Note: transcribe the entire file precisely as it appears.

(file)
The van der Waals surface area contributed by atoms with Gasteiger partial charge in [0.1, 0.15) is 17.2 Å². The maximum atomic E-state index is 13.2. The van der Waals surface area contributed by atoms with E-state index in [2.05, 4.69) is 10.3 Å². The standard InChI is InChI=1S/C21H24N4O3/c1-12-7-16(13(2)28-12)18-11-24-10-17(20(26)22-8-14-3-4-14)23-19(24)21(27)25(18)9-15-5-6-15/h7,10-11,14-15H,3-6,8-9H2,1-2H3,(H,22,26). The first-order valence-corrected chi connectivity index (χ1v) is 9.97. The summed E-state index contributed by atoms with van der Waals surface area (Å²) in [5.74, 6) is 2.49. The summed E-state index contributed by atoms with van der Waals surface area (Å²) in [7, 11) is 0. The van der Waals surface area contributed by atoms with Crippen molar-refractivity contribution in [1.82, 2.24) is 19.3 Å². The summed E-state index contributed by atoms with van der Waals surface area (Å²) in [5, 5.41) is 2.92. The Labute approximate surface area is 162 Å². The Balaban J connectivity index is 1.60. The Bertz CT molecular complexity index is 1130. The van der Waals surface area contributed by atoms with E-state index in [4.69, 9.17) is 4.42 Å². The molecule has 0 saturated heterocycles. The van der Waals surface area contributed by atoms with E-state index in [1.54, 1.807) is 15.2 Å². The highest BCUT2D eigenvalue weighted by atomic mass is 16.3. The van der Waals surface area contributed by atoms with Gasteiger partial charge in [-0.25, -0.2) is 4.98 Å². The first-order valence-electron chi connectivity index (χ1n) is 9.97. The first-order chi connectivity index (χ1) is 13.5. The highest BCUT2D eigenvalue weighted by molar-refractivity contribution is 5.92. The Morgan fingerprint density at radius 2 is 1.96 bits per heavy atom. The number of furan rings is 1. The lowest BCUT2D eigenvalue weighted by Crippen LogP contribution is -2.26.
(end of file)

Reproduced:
The van der Waals surface area contributed by atoms with Gasteiger partial charge in [0.1, 0.15) is 17.2 Å². The maximum atomic E-state index is 13.2. The van der Waals surface area contributed by atoms with E-state index in [2.05, 4.69) is 10.3 Å². The standard InChI is InChI=1S/C21H24N4O3/c1-12-7-16(13(2)28-12)18-11-24-10-17(20(26)22-8-14-3-4-14)23-19(24)21(27)25(18)9-15-5-6-15/h7,10-11,14-15H,3-6,8-9H2,1-2H3,(H,22,26). The first-order valence-corrected chi connectivity index (χ1v) is 9.97. The summed E-state index contributed by atoms with van der Waals surface area (Å²) in [5.74, 6) is 2.49. The summed E-state index contributed by atoms with van der Waals surface area (Å²) in [7, 11) is 0. The van der Waals surface area contributed by atoms with Crippen molar-refractivity contribution in [1.82, 2.24) is 19.3 Å². The summed E-state index contributed by atoms with van der Waals surface area (Å²) in [5, 5.41) is 2.92. The Labute approximate surface area is 162 Å². The Balaban J connectivity index is 1.60. The Bertz CT molecular complexity index is 1130. The van der Waals surface area contributed by atoms with E-state index in [4.69, 9.17) is 4.42 Å². The molecule has 0 saturated heterocycles. The van der Waals surface area contributed by atoms with E-state index in [1.54, 1.807) is 15.2 Å². The highest BCUT2D eigenvalue weighted by atomic mass is 16.3. The van der Waals surface area contributed by atoms with Gasteiger partial charge in [-0.25, -0.2) is 4.98 Å². The first-order valence-electron chi connectivity index (χ1n) is 9.97. The first-order chi connectivity index (χ1) is 13.5. The highest BCUT2D eigenvalue weighted by molar-refractivity contribution is 5.92. The Morgan fingerprint density at radius 2 is 1.96 bits per heavy atom. The number of furan rings is 1. The lowest BCUT2D eigenvalue weighted by Crippen LogP contribution is -2.26.